Following the Chancellor’s Spending Review, RCP president Professor Andrew Goddard reflects on the sticking plaster for social care, the absence of public health, and the need to tackle health inequality at home and abroad.
As I said in my article on Tuesday, there is only so much that can be achieved in a year. Long-term improvements in health and social care require long-term planning and this is all but impossible if it is not underpinned by long-term funding. The RCP hoped that the Chancellor would reflect on the health and social care pressures that have been exposed and exacerbated by the pandemic, and provide targeted funding appropriately.
We had expected to see investment in social care and public health, alongside money for the NHS to balance delivering COVID and non-COVID care. While we welcome the £2.5bn for the latter, the settlement for social care is inadequate. Most worryingly, there was nothing for public health.
The £2.5bn will help us get through the next year. But next autumn we really need to hear about long-term investment to fix the root cause of the pressure we’re under: an inadequately sized workforce. The most effective way to reduce NHS backlogs and ease pressure is to increase the number of clinicians available to treat patients. That requires long-term commitments, including for a significant expansion of medical school places.
Some of the pressure on hospitals is also down to the under-resourcing of social care. It increases the number of people who need to be in hospital and delays them leaving. The funding announced is merely a sticking plaster, far from what is needed. So we look forward to the proposals that government has today promised to bring forward next year, and reiterate that it is vital the prime minister delivers on his commitment to fix social care.
The pandemic has reminded us of the importance of high levels of general good health, which is why it is so disappointing that the government decided not to increase public health funding to stop people becoming ill or unhealthy in the first place. COVID-19 has demonstrated how health inequalities can have an impact in just a matter of weeks – and how we are paying the price now for public health policy decisions taken in the past. For example, by allowing more and more children to become obese in the past, we have increased their risk of dying from COVID-19 as adults in the present.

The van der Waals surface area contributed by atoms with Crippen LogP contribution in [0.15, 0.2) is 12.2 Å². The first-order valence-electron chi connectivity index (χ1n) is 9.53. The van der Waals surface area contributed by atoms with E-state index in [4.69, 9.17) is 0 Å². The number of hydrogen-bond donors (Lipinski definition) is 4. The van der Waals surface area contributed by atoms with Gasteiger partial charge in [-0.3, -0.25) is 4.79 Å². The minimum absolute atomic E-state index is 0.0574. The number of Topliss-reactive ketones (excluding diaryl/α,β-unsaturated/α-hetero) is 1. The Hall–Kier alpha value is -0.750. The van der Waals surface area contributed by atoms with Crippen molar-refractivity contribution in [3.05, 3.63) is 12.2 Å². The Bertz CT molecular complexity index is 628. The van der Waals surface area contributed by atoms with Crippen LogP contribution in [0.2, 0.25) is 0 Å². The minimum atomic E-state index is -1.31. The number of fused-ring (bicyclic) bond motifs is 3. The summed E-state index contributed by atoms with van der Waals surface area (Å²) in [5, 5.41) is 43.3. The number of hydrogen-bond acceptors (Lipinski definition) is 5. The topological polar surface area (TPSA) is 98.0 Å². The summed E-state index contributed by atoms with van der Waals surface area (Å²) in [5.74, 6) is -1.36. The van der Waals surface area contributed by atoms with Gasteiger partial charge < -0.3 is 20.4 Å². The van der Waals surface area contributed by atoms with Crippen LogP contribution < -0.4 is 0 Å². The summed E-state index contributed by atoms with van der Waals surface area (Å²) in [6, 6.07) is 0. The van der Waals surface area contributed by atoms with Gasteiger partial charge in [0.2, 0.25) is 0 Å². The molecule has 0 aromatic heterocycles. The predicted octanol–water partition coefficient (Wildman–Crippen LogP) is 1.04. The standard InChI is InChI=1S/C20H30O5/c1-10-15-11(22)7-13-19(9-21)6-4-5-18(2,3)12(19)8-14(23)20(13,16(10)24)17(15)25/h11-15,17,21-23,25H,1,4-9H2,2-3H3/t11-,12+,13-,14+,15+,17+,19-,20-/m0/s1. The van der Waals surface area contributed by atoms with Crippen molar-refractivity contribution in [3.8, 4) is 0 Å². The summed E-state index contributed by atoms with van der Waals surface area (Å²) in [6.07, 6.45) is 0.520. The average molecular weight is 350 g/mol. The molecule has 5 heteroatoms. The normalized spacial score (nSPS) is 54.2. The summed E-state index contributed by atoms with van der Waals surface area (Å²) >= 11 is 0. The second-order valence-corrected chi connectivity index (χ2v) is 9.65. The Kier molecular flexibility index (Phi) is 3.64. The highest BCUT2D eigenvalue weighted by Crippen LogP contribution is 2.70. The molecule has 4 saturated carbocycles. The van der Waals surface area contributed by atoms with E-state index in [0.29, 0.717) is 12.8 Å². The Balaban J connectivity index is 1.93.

It is indisputable that the rates of infection are worst in areas where people are poorer. There is a clear moral case for reducing health inequality, as well as recognition that a healthier population would take pressure off the NHS. But it is also something the public cares about: 81% agree there should be a UK government strategy to reduce health inequality. Investing in public health is a vital part of this, as is the national strategy we are calling for - with over 130 organisations - as the Inequalities in Health Alliance.
Finally, ‘pandemic’ has become a familiar part of our vocabulary this year – but we mustn’t forget that ‘pan’ means ‘everywhere’. While COVID-19 cases first emerged in December 2019, it was not declared a pandemic by WHO until March 2020. In a globalised world, the health of all countries is inextricably linked. COVID-19 should serve as a reminder that the benefits of investing in development across the world has benefits beyond that country – something for us all to reflect upon as the foreign aid budget is cut from 0.7% to 0.5%.
This Spending Review should have been about laying the ground as far as possible for long-term, multi-year investment in 2021. The Chancellor said the economic emergency has only just begun; the health emergency continues – and won’t end with the end of the pandemic.